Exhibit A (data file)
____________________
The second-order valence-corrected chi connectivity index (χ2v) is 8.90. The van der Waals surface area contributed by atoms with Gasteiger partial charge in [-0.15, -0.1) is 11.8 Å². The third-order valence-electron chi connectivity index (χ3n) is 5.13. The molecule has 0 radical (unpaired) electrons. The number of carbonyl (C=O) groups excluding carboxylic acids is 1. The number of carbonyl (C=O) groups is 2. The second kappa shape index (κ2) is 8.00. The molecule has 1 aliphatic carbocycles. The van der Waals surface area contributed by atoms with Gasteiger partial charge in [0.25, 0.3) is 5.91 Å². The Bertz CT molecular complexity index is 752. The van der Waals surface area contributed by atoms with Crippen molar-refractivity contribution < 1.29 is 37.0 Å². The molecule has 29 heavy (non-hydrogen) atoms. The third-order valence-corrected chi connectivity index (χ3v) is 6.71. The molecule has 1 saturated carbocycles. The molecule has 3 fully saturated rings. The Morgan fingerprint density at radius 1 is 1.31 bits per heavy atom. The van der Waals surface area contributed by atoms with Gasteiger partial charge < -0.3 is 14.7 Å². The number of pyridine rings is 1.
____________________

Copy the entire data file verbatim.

The second-order valence-corrected chi connectivity index (χ2v) is 8.90. The van der Waals surface area contributed by atoms with Gasteiger partial charge in [-0.15, -0.1) is 11.8 Å². The third-order valence-electron chi connectivity index (χ3n) is 5.13. The molecule has 0 radical (unpaired) electrons. The number of carbonyl (C=O) groups excluding carboxylic acids is 1. The number of carbonyl (C=O) groups is 2. The second kappa shape index (κ2) is 8.00. The molecule has 1 aliphatic carbocycles. The van der Waals surface area contributed by atoms with Gasteiger partial charge in [0.25, 0.3) is 5.91 Å². The Bertz CT molecular complexity index is 752. The van der Waals surface area contributed by atoms with Crippen molar-refractivity contribution < 1.29 is 37.0 Å². The molecule has 29 heavy (non-hydrogen) atoms. The third-order valence-corrected chi connectivity index (χ3v) is 6.71. The molecule has 1 saturated carbocycles. The molecule has 3 fully saturated rings. The Morgan fingerprint density at radius 1 is 1.31 bits per heavy atom. The van der Waals surface area contributed by atoms with Gasteiger partial charge < -0.3 is 14.7 Å². The number of pyridine rings is 1.